• Mining. Private 5G networks built-in remote sites can provide connectivity between fixed equipment, vehicles, drones, robotic dogs, workers, and remote operations centres. Autonomous haulage trucks can be monitored remotely and in the event of a breakdown, other vehicles can be automatically redirected to prevent dumping queues.
  • Utilities. Emergency maintenance needs can be prioritised before extreme weather events based on meteorological forecasts and their impact on ageing parts. Machine learning can be used to understand location-specific effects of, for example, salt content in off-shore wind turbine cables. Early detection of turbine rotor cracks can recommend shutdown during high-load periods.
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Data as an Asset

Effective prescriptive maintenance only becomes possible after the accumulation and integration of multiple data sources over an extended period. Inference models should understand both normal and abnormal equipment performance in various conditions, such as extreme weather, during incorrect operation, or when adjacent parts are degraded. For many smaller organisations or those deploying new equipment, the necessary volume of data will not be available without the assistance of equipment manufacturers. Moreover, even manufacturers will not have sufficient data on interaction with complementary equipment. This provides an opportunity for large operators to sell their own inference models as a new revenue stream. For example, an electrical grid operator in North America can partner with a similar, but smaller organisation in Europe to provide operational data and maintenance recommendations. Similarly, telecom providers, regional transportation providers, logistics companies, and smart cities will find industry players in other geographies that they do not naturally compete with.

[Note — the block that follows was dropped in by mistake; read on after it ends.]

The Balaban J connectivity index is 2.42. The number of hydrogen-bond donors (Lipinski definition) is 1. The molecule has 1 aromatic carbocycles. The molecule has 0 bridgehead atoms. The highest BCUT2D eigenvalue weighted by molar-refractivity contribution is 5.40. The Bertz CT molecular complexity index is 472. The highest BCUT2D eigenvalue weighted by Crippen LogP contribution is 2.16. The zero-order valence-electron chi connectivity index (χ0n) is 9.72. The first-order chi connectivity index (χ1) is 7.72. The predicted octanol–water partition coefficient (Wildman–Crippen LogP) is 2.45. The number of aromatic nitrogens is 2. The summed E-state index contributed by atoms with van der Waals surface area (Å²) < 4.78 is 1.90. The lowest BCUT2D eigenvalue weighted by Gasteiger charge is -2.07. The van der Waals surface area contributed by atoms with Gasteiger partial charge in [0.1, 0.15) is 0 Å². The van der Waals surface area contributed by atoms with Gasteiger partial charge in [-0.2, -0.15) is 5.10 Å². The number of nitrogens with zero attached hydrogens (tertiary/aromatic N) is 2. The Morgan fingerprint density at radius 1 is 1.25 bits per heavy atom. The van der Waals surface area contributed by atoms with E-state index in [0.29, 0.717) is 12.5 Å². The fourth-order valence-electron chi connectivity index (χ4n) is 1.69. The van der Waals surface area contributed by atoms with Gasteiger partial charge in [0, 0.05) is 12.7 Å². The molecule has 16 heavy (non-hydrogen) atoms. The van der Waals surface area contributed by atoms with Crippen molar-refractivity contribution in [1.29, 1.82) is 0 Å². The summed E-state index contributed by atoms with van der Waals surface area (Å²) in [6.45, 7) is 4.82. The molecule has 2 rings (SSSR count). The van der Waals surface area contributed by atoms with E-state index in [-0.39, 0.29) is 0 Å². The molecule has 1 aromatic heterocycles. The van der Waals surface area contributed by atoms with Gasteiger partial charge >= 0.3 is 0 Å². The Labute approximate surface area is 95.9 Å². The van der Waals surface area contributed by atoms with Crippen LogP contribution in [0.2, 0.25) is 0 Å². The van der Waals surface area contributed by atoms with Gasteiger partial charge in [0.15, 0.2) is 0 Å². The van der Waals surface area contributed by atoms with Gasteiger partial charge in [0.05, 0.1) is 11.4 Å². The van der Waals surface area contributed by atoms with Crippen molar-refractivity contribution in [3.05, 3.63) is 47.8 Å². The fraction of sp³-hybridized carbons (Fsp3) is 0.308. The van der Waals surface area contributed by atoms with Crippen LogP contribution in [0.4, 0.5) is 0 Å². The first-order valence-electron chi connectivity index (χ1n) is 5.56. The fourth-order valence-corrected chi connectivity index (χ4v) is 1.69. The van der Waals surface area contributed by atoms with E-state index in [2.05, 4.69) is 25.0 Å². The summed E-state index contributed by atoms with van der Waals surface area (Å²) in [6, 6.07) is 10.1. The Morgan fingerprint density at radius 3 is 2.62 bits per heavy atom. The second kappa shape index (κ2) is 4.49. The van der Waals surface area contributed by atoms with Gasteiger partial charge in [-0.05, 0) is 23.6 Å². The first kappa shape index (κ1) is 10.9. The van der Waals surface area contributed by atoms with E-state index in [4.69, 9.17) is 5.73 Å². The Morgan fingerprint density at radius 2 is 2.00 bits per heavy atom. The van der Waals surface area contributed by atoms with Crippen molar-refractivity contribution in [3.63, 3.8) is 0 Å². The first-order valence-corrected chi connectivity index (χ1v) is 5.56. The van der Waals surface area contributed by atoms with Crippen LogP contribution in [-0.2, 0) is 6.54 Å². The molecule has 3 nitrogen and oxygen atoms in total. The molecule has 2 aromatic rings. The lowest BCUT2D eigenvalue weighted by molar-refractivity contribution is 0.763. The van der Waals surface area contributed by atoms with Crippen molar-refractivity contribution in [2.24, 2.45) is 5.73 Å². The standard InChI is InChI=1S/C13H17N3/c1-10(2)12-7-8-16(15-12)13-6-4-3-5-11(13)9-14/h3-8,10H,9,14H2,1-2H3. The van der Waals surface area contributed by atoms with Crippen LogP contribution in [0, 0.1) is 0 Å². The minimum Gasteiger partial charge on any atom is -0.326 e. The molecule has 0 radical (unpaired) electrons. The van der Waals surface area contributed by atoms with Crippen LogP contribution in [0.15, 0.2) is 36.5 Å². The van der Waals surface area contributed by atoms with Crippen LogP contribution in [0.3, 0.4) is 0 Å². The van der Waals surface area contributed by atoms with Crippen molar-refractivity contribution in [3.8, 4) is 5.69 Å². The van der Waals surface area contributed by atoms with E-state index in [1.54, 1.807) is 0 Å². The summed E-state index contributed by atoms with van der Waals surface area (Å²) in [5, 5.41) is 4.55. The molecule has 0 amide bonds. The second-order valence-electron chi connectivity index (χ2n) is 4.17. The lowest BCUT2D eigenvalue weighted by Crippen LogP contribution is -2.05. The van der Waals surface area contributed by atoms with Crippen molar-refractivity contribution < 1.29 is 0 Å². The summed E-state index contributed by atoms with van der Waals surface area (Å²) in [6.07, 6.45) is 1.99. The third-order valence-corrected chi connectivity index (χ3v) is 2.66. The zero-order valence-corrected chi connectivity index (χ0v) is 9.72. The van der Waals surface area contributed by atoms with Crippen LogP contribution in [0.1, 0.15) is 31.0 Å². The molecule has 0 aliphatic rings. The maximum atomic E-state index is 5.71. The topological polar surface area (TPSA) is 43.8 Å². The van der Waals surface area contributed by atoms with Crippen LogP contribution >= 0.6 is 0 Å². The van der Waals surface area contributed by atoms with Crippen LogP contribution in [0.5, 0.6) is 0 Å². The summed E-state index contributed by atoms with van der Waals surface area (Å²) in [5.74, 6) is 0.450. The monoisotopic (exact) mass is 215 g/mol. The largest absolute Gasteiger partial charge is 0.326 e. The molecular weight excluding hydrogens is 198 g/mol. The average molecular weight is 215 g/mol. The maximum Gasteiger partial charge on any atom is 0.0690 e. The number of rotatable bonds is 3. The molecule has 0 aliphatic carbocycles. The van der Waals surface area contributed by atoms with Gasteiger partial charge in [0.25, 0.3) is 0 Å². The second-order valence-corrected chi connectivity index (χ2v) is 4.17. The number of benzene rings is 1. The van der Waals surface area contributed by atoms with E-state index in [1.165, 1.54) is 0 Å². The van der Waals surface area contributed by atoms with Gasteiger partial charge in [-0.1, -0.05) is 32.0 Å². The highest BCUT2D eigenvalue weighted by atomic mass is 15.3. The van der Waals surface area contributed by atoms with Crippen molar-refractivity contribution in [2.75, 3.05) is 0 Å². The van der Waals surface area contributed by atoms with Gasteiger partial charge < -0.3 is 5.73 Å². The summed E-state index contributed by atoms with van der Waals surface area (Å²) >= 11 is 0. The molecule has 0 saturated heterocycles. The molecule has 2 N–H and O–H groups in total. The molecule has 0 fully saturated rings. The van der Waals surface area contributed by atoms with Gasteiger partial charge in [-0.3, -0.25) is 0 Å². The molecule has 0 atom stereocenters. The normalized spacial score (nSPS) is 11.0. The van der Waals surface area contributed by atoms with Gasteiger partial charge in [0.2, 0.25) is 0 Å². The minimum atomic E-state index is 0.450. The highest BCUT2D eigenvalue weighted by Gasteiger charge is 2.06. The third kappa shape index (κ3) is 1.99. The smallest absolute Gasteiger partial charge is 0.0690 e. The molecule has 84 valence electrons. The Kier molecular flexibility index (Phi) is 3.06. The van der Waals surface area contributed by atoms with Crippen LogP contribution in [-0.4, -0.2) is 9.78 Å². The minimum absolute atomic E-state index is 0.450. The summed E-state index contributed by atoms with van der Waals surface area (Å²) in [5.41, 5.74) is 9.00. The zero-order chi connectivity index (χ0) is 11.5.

Recommendations

  • Employing multiple sensors. Baseline conditions and failure signatures are improved using machine learning based on feeds from multiple sensors, such as those that monitor vibration, sound, temperature, pressure, and humidity. The use of multiple sensors makes it possible to not only identify potential failure but also the reason for it and can therefore more accurately prescribe a solution to prevent an outage.
  • Data assessment and integration. Prescriptive maintenance is most effective when multiple data sources are unified as inputs. Identify the location of these sources, such as ERP systems, time series on site, environmental data provided externally, or even in emails or on paper. A data fabric should be considered to ensure insights can be extracted from data no matter the environment it resides in.
  • Automated action. Reduce the potential for human error or delay by automatically generating alerts and work orders for resource managers and service staff in the event of anomaly detection. Criticality measures should be adopted to help prioritise maintenance tasks and reduce alert noise.